Should I Register My Study?

Simone D. McCourtie / World Bank Mariana Ceratti / World Bank Tran Thi Hoa / World Bank Chhor Sokunthea / World Bank
We encourage you to register any development-focused impact evaluation that uses rigorous methods to estimate the causal impacts of a program or intervention via specification of the counterfactual, that is, a comparison between what actually happened and what would have happened in the absence of the program. These methods can include experiments (randomized controlled trials) but are not limited to them — they also include non-experimental designs such as matching, regression discontinuity, difference in difference, natural experiments, instrumental variables, and regression with appropriate controls. The impact evaluation can use primary data collected specifically for the study or secondary (existing) data.

The program or intervention you are evaluating should take place in a low- or middle-income country and can be in any domain related to development (e.g., education, health, agriculture, governance, employment). The program should be well defined, and not simply a policy-related variable such as "distance to schools" or cost.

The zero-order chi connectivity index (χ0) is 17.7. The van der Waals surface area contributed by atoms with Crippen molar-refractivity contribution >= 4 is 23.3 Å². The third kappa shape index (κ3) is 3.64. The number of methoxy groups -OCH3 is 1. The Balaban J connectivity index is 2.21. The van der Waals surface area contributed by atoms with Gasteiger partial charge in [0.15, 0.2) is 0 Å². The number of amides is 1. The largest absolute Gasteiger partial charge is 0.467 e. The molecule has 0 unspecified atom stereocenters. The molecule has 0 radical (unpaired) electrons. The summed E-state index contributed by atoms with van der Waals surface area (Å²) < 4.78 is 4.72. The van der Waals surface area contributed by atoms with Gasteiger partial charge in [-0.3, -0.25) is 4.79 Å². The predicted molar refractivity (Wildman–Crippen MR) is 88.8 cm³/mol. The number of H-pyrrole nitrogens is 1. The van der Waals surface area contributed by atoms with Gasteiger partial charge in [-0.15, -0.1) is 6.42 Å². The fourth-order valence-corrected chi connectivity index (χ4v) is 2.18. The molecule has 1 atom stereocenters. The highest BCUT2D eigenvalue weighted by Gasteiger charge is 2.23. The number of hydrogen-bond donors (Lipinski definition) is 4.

Since RIDIE is defined as a prospective registry, we encourage researchers to register their studies before they begin collecting or analyzing data on program impacts. There are several significant benefits to prospective registration to study authors as well as to the wider research and policy-making communities.

Finally, while RIDIE stresses the importance of using rigorous methods for causal attribution of impact, there is no requirement for studies to meet specific standards of quality or credibility. Registrations are not reviewed in this way, though they are given basic checks for completeness and consistency. It is not the purpose of the registry to evaluate research quality.